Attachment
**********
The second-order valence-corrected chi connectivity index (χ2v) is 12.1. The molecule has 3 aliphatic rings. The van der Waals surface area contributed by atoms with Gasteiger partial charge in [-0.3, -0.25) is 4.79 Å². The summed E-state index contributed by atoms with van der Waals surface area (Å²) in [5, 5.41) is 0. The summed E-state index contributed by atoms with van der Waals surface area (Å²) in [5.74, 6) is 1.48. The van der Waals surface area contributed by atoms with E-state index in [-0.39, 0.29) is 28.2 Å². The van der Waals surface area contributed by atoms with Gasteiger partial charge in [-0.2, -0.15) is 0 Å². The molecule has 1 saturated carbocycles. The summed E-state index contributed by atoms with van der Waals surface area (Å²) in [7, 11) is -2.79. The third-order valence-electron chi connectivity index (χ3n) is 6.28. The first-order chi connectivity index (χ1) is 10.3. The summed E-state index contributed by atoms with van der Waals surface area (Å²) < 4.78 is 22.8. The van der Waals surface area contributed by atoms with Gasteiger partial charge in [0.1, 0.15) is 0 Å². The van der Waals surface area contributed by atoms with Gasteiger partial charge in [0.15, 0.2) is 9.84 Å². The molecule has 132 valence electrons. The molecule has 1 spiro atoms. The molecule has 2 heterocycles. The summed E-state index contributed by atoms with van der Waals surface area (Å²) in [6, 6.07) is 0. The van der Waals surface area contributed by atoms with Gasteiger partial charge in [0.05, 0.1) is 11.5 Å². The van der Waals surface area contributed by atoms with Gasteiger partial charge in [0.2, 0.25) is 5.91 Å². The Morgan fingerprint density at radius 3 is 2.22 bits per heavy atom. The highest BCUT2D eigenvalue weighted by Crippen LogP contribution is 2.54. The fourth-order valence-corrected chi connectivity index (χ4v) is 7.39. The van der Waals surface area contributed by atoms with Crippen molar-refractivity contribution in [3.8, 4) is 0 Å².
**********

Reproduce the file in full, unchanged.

The second-order valence-corrected chi connectivity index (χ2v) is 12.1. The molecule has 3 aliphatic rings. The van der Waals surface area contributed by atoms with Gasteiger partial charge in [-0.3, -0.25) is 4.79 Å². The summed E-state index contributed by atoms with van der Waals surface area (Å²) in [5, 5.41) is 0. The summed E-state index contributed by atoms with van der Waals surface area (Å²) in [5.74, 6) is 1.48. The van der Waals surface area contributed by atoms with E-state index in [-0.39, 0.29) is 28.2 Å². The van der Waals surface area contributed by atoms with Gasteiger partial charge in [-0.2, -0.15) is 0 Å². The molecule has 1 saturated carbocycles. The summed E-state index contributed by atoms with van der Waals surface area (Å²) in [7, 11) is -2.79. The third-order valence-electron chi connectivity index (χ3n) is 6.28. The first-order chi connectivity index (χ1) is 10.3. The summed E-state index contributed by atoms with van der Waals surface area (Å²) < 4.78 is 22.8. The van der Waals surface area contributed by atoms with Gasteiger partial charge in [0.1, 0.15) is 0 Å². The van der Waals surface area contributed by atoms with Gasteiger partial charge in [0.15, 0.2) is 9.84 Å². The molecule has 132 valence electrons. The molecule has 1 spiro atoms. The molecule has 2 heterocycles. The summed E-state index contributed by atoms with van der Waals surface area (Å²) in [6, 6.07) is 0. The van der Waals surface area contributed by atoms with Gasteiger partial charge in [0.05, 0.1) is 11.5 Å². The van der Waals surface area contributed by atoms with Gasteiger partial charge in [0.2, 0.25) is 5.91 Å². The Morgan fingerprint density at radius 3 is 2.22 bits per heavy atom. The highest BCUT2D eigenvalue weighted by Crippen LogP contribution is 2.54. The fourth-order valence-corrected chi connectivity index (χ4v) is 7.39. The van der Waals surface area contributed by atoms with Crippen molar-refractivity contribution in [3.8, 4) is 0 Å².